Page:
Sex-dependent effects of chronic intermittent hypoxia: implication for obstructive sleep apnea




0000-0001-5984-5516 (Cunningham, Rebecca)

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BioMed Central Ltd.


BACKGROUND: Obstructive sleep apnea (OSA) affects 10-26% of adults in the United States with known sex differences in prevalence and severity. OSA is characterized by elevated inflammation, oxidative stress (OS), and cognitive dysfunction. However, there is a paucity of data regarding the role of sex in the OSA phenotype. Prior findings suggest women exhibit different OSA phenotypes than men, which could result in under-reported OSA prevalence in women. To examine the relationship between OSA and sex, we used chronic intermittent hypoxia (CIH) to model OSA in rats. We hypothesized that CIH would produce sex-dependent phenotypes of inflammation, OS, and cognitive dysfunction, and these sex differences would be dependent on mitochondrial oxidative stress (mtOS). METHODS: Adult male and female Sprague Dawley rats were exposed to CIH or normoxia for 14 days to examine the impact of sex on CIH-associated circulating inflammation (IL-1beta, IL-6, IL-10, TNF-alpha), circulating steroid hormones, circulating OS, and behavior (recollective and spatial memory; gross and fine motor function; anxiety-like behaviors; and compulsive behaviors). Rats were implanted with osmotic minipumps containing either a mitochondria-targeting antioxidant (MitoTEMPOL) or saline vehicle 1 week prior to CIH initiation to examine how inhibiting mtOS would affect the CIH phenotype. RESULTS: Sex-specific differences in CIH-induced inflammation, OS, motor function, and compulsive behavior were observed. In female rats, CIH increased inflammation (plasma IL-6 and IL-6/IL-10 ratio) and impaired fine motor function. Conversely, CIH elevated circulating OS and compulsivity in males. These sex-dependent effects of CIH were blocked by inhibiting mtOS. Interestingly, CIH impaired recollective memory in both sexes but these effects were not mediated by mtOS. No effects of CIH were observed on spatial memory, gross motor function, or anxiety-like behavior, regardless of sex. CONCLUSIONS: Our results indicate that the impact of CIH is dependent on sex, such as an inflammatory response and OS response in females and males, respectively, that are mediated by mtOS. Interestingly, there was no effect of sex or mtOS in CIH-induced impairment of recollective memory. These results indicate that mtOS is involved in the sex differences observed in CIH, but a different mechanism underlies CIH-induced memory impairments. Sleep apnea is a common sleeping condition in adults with a wide range of symptoms that include inflammation, oxidative stress, memory problems, anxiety, and compulsivity. Men are diagnosed with sleep apnea more often than women. Although there is limited information on how sleep apnea affects men and women differently, previous studies suggest that women may exhibit different sleep apnea symptoms than men. To examine the impact of male and female sex on common sleep apnea symptoms, we exposed adult male and female rats to a model of sleep apnea called chronic intermittent hypoxia (CIH). We found that many effects of CIH were different in males and females. CIH females had increased inflammation and motor problems, whereas CIH males had increased oxidative stress and compulsivity. To investigate the reason for these CIH sex differences, we blocked mitochondrial oxidative stress. Blocking mitochondrial oxidative stress decreased CIH associated sex differences. However, blocking mitochondrial oxidative stress had no impact on CIH-induced memory impairment that was observed in male and female rats. Our findings support previous reports that suggest that women exhibit different sleep apnea symptoms than men. Further, we extend these findings by showing that mitochondrial oxidative stress is involved in these sex differences. Clinically, patients diagnosed with sleep apnea are typically treated with continuous positive airway pressure (CPAP) machines, which have high rates of non-compliance (15-40%). Therefore, understanding why sleep apnea is causing these symptoms will be important in developing therapeutics.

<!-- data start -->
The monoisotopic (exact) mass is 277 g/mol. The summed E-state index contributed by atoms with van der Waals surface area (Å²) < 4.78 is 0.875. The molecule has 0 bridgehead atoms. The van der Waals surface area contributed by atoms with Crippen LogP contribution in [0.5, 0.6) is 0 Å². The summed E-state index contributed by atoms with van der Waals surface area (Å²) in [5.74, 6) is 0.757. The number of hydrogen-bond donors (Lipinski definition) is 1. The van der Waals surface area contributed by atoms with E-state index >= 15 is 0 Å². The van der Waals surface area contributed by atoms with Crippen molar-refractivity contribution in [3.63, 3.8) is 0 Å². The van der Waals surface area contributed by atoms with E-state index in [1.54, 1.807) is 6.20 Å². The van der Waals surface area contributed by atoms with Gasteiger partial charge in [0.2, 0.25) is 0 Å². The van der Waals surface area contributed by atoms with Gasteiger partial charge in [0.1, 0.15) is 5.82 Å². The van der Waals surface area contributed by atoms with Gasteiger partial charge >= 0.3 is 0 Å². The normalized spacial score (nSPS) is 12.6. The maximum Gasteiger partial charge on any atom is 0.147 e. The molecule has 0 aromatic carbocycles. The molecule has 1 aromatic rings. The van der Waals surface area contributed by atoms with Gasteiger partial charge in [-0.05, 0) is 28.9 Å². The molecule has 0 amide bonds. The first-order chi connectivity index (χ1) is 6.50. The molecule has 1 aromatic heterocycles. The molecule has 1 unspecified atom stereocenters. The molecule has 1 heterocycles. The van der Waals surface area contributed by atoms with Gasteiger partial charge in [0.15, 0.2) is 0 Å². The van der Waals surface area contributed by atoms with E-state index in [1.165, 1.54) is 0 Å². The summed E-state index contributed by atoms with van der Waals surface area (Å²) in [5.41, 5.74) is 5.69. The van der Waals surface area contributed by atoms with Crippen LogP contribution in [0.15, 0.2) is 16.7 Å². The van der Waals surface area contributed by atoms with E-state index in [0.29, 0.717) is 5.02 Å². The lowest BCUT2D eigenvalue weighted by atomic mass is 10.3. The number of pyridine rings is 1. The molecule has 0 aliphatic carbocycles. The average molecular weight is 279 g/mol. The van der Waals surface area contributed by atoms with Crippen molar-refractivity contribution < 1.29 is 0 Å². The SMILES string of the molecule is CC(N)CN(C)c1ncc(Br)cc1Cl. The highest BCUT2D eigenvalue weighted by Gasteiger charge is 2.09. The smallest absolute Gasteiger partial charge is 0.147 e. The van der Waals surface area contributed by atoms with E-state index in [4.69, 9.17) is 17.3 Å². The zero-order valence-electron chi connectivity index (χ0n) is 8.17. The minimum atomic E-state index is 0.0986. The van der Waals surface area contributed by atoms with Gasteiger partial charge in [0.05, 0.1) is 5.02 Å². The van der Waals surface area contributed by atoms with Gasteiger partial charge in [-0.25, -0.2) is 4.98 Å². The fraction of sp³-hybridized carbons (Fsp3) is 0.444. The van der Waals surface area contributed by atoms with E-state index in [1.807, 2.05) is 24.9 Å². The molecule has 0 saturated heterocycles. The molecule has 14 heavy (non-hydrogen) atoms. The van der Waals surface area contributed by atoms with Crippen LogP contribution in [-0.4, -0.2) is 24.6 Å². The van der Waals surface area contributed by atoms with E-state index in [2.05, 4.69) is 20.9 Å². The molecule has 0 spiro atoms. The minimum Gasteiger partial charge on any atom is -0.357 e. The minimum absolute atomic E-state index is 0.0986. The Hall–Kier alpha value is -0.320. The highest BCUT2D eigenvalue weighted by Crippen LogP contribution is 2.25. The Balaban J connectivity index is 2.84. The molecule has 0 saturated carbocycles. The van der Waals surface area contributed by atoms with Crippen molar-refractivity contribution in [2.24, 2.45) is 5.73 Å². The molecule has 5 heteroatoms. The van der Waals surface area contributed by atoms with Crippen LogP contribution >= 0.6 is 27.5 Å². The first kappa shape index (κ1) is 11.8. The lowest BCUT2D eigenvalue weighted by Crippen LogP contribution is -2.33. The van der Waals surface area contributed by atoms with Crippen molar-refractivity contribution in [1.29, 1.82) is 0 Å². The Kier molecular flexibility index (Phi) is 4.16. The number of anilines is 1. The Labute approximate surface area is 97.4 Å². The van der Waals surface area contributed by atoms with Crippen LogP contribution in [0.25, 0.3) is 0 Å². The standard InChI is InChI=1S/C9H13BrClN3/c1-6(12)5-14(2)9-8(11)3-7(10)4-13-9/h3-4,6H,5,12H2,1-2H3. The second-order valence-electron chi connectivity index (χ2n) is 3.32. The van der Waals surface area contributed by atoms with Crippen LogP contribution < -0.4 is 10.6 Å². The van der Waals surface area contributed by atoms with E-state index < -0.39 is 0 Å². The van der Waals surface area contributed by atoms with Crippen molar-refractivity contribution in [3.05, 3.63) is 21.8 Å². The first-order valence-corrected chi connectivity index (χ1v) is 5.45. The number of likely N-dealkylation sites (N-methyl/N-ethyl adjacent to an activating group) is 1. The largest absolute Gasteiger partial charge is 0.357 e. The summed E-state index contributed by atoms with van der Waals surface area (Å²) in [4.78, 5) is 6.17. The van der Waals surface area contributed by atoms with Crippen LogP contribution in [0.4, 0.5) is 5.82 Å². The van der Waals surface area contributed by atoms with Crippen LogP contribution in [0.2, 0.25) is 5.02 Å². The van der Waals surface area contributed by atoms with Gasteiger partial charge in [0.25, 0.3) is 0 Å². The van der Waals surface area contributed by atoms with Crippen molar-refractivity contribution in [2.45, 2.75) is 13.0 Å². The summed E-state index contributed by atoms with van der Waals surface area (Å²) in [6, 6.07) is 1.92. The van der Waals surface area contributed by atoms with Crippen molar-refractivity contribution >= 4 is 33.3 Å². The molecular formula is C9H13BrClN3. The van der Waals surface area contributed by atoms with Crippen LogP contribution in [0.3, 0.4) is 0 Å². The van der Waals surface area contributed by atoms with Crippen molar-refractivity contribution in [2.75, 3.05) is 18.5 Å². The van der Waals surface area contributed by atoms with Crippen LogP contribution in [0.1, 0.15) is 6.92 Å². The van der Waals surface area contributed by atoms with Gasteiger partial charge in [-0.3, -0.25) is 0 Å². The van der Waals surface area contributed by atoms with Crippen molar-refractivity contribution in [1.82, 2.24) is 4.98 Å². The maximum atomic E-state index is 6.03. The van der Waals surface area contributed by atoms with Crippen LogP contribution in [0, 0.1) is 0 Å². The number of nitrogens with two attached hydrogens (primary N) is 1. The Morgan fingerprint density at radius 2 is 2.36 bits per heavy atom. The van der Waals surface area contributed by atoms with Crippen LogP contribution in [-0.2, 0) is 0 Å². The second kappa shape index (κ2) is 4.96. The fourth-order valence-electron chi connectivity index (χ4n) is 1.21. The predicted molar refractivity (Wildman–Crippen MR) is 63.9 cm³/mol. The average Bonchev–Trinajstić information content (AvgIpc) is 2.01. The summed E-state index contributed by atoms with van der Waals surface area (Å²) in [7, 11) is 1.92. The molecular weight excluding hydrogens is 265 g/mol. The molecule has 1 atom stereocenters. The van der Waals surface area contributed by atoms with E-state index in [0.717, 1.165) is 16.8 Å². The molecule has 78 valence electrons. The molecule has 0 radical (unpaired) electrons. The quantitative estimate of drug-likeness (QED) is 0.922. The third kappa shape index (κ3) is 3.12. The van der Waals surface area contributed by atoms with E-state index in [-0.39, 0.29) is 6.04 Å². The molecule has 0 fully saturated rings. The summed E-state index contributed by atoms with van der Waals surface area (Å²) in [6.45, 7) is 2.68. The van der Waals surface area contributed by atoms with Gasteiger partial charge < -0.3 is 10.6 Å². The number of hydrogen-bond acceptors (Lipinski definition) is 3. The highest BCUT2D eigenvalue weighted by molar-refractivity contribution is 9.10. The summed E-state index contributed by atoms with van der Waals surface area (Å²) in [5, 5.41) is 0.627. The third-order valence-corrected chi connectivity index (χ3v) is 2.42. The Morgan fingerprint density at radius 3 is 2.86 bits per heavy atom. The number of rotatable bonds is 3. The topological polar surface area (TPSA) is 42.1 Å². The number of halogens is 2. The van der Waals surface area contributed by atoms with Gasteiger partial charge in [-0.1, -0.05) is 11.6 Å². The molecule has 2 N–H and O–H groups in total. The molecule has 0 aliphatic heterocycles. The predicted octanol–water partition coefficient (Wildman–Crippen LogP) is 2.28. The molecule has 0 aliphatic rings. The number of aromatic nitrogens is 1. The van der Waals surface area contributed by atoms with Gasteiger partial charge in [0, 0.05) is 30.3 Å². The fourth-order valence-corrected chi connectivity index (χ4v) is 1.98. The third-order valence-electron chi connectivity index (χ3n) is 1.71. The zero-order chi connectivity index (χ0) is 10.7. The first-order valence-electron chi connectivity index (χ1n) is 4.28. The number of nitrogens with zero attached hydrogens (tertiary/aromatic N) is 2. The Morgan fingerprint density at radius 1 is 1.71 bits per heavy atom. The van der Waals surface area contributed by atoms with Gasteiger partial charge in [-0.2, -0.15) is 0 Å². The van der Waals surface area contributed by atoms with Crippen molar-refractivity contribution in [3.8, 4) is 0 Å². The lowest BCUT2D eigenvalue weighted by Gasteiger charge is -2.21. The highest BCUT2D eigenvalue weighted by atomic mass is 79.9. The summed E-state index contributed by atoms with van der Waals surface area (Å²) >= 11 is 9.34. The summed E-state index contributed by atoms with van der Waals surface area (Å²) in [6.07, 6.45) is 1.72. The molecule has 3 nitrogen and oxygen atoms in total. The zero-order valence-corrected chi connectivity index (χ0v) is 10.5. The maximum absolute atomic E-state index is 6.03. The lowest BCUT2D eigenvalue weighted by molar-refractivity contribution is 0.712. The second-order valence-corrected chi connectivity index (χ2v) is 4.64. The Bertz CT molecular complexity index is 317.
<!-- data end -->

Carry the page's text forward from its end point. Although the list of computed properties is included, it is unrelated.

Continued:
Mabry, S., Bradshaw, J. L., Gardner, J. J., Wilson, E. N., & Cunningham, R. L. (2024). Sex-dependent effects of chronic intermittent hypoxia: implication for obstructive sleep apnea. Biology of sex differences, 15(1), 38.


© The Author(s) 2024.


Attribution 4.0 International (CC BY 4.0 DEED)